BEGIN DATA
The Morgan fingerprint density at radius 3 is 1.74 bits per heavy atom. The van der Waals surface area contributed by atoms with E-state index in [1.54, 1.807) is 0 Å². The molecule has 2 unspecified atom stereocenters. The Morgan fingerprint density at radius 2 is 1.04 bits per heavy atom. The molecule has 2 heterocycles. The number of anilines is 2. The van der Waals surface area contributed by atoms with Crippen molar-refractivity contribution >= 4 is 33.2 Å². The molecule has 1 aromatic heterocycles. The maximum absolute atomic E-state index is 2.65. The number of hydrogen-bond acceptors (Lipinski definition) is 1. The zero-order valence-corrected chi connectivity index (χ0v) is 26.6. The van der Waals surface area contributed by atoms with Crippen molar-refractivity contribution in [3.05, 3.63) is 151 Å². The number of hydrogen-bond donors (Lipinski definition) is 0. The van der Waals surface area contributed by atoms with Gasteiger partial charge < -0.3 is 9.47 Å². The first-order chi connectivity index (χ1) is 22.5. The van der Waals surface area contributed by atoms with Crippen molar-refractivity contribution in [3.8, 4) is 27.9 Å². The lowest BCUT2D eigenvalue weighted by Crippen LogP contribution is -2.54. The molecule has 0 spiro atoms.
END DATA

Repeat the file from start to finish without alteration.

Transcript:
The Morgan fingerprint density at radius 3 is 1.74 bits per heavy atom. The van der Waals surface area contributed by atoms with E-state index in [1.54, 1.807) is 0 Å². The molecule has 2 unspecified atom stereocenters. The Morgan fingerprint density at radius 2 is 1.04 bits per heavy atom. The molecule has 2 heterocycles. The number of anilines is 2. The van der Waals surface area contributed by atoms with Crippen molar-refractivity contribution >= 4 is 33.2 Å². The molecule has 1 aromatic heterocycles. The maximum absolute atomic E-state index is 2.65. The number of hydrogen-bond acceptors (Lipinski definition) is 1. The zero-order valence-corrected chi connectivity index (χ0v) is 26.6. The van der Waals surface area contributed by atoms with Crippen molar-refractivity contribution in [3.05, 3.63) is 151 Å². The number of hydrogen-bond donors (Lipinski definition) is 0. The van der Waals surface area contributed by atoms with Gasteiger partial charge < -0.3 is 9.47 Å². The first-order chi connectivity index (χ1) is 22.5. The van der Waals surface area contributed by atoms with Crippen molar-refractivity contribution in [3.8, 4) is 27.9 Å². The lowest BCUT2D eigenvalue weighted by Crippen LogP contribution is -2.54. The molecule has 0 spiro atoms.